Many consider me to be a 4K hater. The past few trade shows I’ve attended have been pushing it on consumers to replace their TVs, but I see less value in it. When it comes to a computer display, it is a different game. Unlike a 50” TV, we sit close to our monitors, even if they are 30” in size. We also have no worries about a lack of native content, since everything is rendered on the fly and native. There are no issues with the lack of HDMI 2.0, as DisplayPort 1.2 can drive a 3840x2160 screen at 60 Hz.

When it comes to 4K on the desktop, my main question is: how much difference will I see? ASUS is one of the first with a HiDPI display in the PQ321Q. While not truly 4K, it is a 3840x2160 LCD display that can accept an Ultra High Definition (UHD) signal over HDMI and DisplayPort. It also clocks in at a wallet-stretching $3,500 right now. The question is, are we seeing the future with displays here, or are we seeing a niche product?

What does 4K/UHD/HiDPI bring to the desktop? We’ve seen it for a few years now in smartphones and tablets, making their smaller screens more usable for reading and general work. My initial thought is more desktop space, as that is what it has meant before. With a 32” monitor and a pixel density this high, running it without any DPI scaling leads to a desktop where reading text is a huge pain. Instead I believe most users will opt for DPI scaling so elements are larger and easier to read. Now you have something similar to the Retina screen on the iPhone: No more desktop space compared to a 2560x1440 monitor, but one that is razor sharp and easier to look at.

To get to this pixel density, ASUS has relied upon a panel from Sharp that uses IGZO technology. IGZO (Indium gallium zinc oxide) is a material that replaces amorphous silicon for the active layer of an LCD screen. The main benefit is higher electron mobility that allows for faster reacting, smaller pixels. We have seen non-IGZO panels in smartphones with higher pixel densities, but we don’t have any other current desktop LCDs that offer a higher pixel density than this ASUS display. IGZO also allows for a wide viewing angle.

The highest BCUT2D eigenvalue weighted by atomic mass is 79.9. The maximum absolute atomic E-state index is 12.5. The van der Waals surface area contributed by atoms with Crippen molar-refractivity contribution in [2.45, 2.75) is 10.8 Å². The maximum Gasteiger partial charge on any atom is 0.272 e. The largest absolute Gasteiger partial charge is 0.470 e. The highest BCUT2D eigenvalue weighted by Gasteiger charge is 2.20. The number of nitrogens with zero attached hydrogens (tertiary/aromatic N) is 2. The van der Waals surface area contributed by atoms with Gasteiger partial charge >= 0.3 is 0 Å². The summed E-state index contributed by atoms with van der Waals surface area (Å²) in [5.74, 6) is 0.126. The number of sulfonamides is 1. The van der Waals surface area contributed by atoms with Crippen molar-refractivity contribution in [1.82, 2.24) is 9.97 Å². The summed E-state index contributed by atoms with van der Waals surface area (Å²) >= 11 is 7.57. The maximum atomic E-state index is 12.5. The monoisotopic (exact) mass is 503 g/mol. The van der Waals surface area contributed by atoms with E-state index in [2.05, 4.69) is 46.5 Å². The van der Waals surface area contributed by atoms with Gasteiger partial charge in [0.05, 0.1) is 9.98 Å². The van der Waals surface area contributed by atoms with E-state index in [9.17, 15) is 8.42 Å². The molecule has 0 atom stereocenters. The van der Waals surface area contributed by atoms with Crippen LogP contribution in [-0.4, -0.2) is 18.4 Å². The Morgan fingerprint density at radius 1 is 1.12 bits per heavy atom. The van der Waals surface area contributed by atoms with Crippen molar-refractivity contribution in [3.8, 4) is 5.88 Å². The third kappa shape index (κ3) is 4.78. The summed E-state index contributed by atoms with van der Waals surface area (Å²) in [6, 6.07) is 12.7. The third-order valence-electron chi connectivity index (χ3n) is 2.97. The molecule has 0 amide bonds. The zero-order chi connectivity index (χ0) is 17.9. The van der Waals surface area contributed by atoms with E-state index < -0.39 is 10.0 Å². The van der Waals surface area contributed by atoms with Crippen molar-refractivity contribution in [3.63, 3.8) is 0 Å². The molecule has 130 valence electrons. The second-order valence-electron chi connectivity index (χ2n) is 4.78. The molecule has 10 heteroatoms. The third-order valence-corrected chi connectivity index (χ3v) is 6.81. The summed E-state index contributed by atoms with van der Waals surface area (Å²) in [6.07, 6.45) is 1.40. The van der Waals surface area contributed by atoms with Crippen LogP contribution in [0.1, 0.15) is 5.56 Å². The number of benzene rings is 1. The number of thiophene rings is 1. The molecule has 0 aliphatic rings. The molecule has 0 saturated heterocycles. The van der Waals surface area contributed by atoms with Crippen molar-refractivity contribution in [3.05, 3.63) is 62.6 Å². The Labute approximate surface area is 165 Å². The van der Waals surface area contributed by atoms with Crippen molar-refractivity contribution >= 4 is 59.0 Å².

ASUS has packed this LCD into an LED edge-lit display that only extends to 35mm thick at the maximum. Getting to that thinness requires a power brick instead of an internal power supply, which is a trade-off I’d rather not see. The 35mm depth is very nice, but unlike a TV most people don’t mount a desktop LCD to the wall so I’d take the bulk to avoid the heavy power brick. It does lead to a cooler display, as even after being on for two consecutive days the PQ321Q remains relatively cool to the touch. The power brick itself is quite warm after that period.

Unlike most ASUS displays that click into their stand, the PQ321Q is screwed in with four small screws. This seems to be another attempt to cut down on the thickness of the display, as that mounting mechanism takes up space, but I like the quick release that it offers. Inputs are provided by a single DisplayPort and a pair of HDMI 1.4a inputs. In a nice touch these inputs are side mounted, instead of bottom mounted, making It easy to access them.

Be aware that HDMI 1.4a is really not designed around UHD/4K resolutions, and so your maximum frame rate is only 30p. If you’re watching a 24p film it won’t matter, but there is no real source for those right now anyway. HDMI 2.0 is supposed to resolve this issue, but that was promised at CES this year, and I think we’ll be lucky to see it at CEDIA in September.

One area that the ASUS falls a bit short in is the On Screen Display (OSD). While clear and fairly easy to work in, it takes up most of the screen and you can’t resize it or reposition it. Moving to 4K might have required a new OSD to be developed and it just isn’t totally refined yet, but it needs some work. It isn’t awful as it’s easy to work in, and offers a user mode with a two-point white balance, but it isn’t at the top of the game.